As part of a broad effort to measure viewer activity, NBC gave 41 Olympics enthusiasts a mobile-phone-based monitoring system that would record how they were exposed to the Olympic events, and for how long. Using technology provided by IMMI, a San Mateo, Calif., measurement concern, NBC was able to track a 23-year-old Miami woman, for example, and follow along Aug. 9 as she jumped between the TV, the internet and a mobile device.
"We're beginning to crack the code on the interplay between media platforms," said Alan Wurtzel, NBC Universal's president-research and media development.
Obviously the panel can't be used as any sort of representative sample. NBC deliberately sought out people who would be heavy Olympics users and were also familiar with new technology -- not to mention that it was a very small group. Still, Mr. Wurtzel is hoping the study will provide "baby steps" in the ongoing quest to follow audiences as they seek out content on multiple platforms.
That, of course, would be a boon to TV networks, who have been hard-pressed to monetize audiences watching expensive TV shows online or on iPods -- activities that do little to boost TV ratings, which help determine ad prices. Mr. Wurtzel said about 75% of Olympics viewing by panelists in the IMMI study took place via TV. The study also found that web and mobile users were the ones who were most actively interested in the Olympics -- they watched twice as much Olympics content on TV as those who watched the games only on TV. About half the people who used the web and TV used the two simultaneously at some point, Mr. Wurtzel said. The average length of a mobile session was four minutes, while an average online session was 35 minutes with streaming video and 11 minutes without it; an average TV session before "tune-away" was eight minutes, he said.
Shot in the arm
The Olympics have given NBC, which lagged its peers significantly during the 2007-08 TV season, a bona fide shot in the arm. Through 14 days, NBC Universal said its Olympic coverage reached 207 million viewers, just two million below the 17-day total for the 1996 Atlanta games, the most-viewed event in U.S. TV history, according to data from Nielsen Media Research. That 207 million is 11 million more than the 14-day total for Athens in 2004 and 5 million more than Atlanta. NBC Universal said its coverage has reached more than 85% of U.S. TV homes. After 12 days of Olympics broadcasting, NBC said, nearly 42 million unique users had visited NBCOlympics.com, viewed 912 million pages and watched more than 56 million video streams. An average of 1.5 million unique visitors surfed to NBCOlympics.com each day, according to Nielsen.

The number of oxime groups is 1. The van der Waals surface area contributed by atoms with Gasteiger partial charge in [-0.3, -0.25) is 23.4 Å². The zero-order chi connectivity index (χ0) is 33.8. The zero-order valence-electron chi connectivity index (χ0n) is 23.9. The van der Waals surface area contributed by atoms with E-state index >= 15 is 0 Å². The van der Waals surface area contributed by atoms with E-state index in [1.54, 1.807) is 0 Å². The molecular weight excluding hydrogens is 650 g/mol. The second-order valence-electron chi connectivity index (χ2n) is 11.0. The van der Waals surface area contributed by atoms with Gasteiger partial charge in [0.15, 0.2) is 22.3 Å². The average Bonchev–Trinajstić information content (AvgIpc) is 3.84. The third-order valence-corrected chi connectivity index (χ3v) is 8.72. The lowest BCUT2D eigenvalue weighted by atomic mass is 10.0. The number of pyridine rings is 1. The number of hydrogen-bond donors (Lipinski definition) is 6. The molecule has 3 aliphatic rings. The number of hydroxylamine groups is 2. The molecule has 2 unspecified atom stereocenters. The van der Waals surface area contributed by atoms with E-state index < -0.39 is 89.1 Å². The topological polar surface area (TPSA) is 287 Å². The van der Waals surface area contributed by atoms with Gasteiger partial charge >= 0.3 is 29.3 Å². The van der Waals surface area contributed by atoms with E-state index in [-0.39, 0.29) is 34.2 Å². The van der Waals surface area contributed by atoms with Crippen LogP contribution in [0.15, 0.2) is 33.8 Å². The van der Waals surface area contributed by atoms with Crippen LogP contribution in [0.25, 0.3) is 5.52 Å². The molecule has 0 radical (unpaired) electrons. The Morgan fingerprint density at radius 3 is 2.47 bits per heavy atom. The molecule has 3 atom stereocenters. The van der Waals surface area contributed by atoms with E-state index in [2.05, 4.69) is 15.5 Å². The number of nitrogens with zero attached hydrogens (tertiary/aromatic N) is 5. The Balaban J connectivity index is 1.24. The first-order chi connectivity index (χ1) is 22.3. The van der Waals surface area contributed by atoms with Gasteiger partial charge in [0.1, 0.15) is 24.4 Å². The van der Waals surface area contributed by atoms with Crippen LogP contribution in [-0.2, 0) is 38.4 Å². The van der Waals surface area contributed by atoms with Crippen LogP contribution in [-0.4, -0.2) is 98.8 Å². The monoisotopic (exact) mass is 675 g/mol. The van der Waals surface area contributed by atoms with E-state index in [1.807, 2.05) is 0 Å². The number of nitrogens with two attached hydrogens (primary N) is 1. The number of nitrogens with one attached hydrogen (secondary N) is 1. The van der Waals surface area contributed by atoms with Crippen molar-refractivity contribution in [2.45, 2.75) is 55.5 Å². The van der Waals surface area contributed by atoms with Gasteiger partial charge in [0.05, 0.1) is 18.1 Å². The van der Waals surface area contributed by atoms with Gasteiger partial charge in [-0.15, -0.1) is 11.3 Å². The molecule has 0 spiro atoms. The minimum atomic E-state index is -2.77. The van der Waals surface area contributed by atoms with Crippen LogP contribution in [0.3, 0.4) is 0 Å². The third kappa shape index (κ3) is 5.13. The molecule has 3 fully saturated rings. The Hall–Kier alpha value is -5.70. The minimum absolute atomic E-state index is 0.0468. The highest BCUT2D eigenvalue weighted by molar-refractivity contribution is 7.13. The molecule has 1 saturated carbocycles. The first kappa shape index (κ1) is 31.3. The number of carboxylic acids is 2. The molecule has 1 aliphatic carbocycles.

NBC sold more than $1 billion in ad time for the event and was even able to sell at least $25 million more in inventory it had hoarded in case it had to offer up "make goods" to advertisers in the event the ratings were less than what the network had guaranteed. A 30-second spot in some cases went for as much as $750,000, according to a person familiar with the situation, though in many cases advertisers purchased broader packages of ad time.
Ratings were driven by the performance of U.S. swimmer Michael Phelps, who won a record-setting eight medals. He "has given this thing a turbo-charge," said Seth Winter, senior VP-sales and marketing, NBC Sports and Olympics. The fact that ratings were slightly less robust afterward troubled neither buyers nor NBC. Both parties expected the trend. "Typically you do see a little bit of a drawback in the second week," said Sam Sussman, senior VP-director of sports activation at Publicis Groupe's Starcom USA. "Any way you look at it, though, you are going to land up, even if it does fall back a little."
Going into the event, NBC was haunted by defeat. When the games were in Sydney in 2000, the network was crimped by time delays, and ratings were among the lowest in recent memory. This time it made a point of guaranteeing key events would be held in the morning in Beijing so they could be shown live in U.S. prime time.
Online-video ads lag behindNBC Universal may have scored a ratings bonanza with Olympics TV ratings, website traffic and online-video streaming, but it looks like it dropped the baton when it came time to sell ads in its online videos.
Online-marketing-research firm eMarketer estimates that video-ad spending on NBCOlympics.com will reach $5.75 million, 1.1% of the total $505 million it projects marketers will spend on online-video ads in 2008.
So why is the web still a small piece of NBC's Olympic pie, which is on pace to add as much as an additional $50 million in ads from the past two weeks alone? David Hallerman, a senior analyst at eMarketer, pointed to limited streams of the Olympics' most popular events (no swimming, gymnastics, volleyball or boxing) and the download of Microsoft's Silverlight video player.
"Any time you force an audience to download something, you're going to eliminate some of the audience, partially because of the extra step and partially because the software didn't support some operating systems on Windows or Mac behind certain firewalls," Mr. Hallerman said.
But perhaps the overhyping of Olympics inventory is just another sign of the inflated online-ad market, for which Mr. Hallerman has twice reduced his 2008 estimates already. Yet he remains bullish that video will be the highest growth sector in internet advertising and more than double its revenue to $1.15 billion in 2010.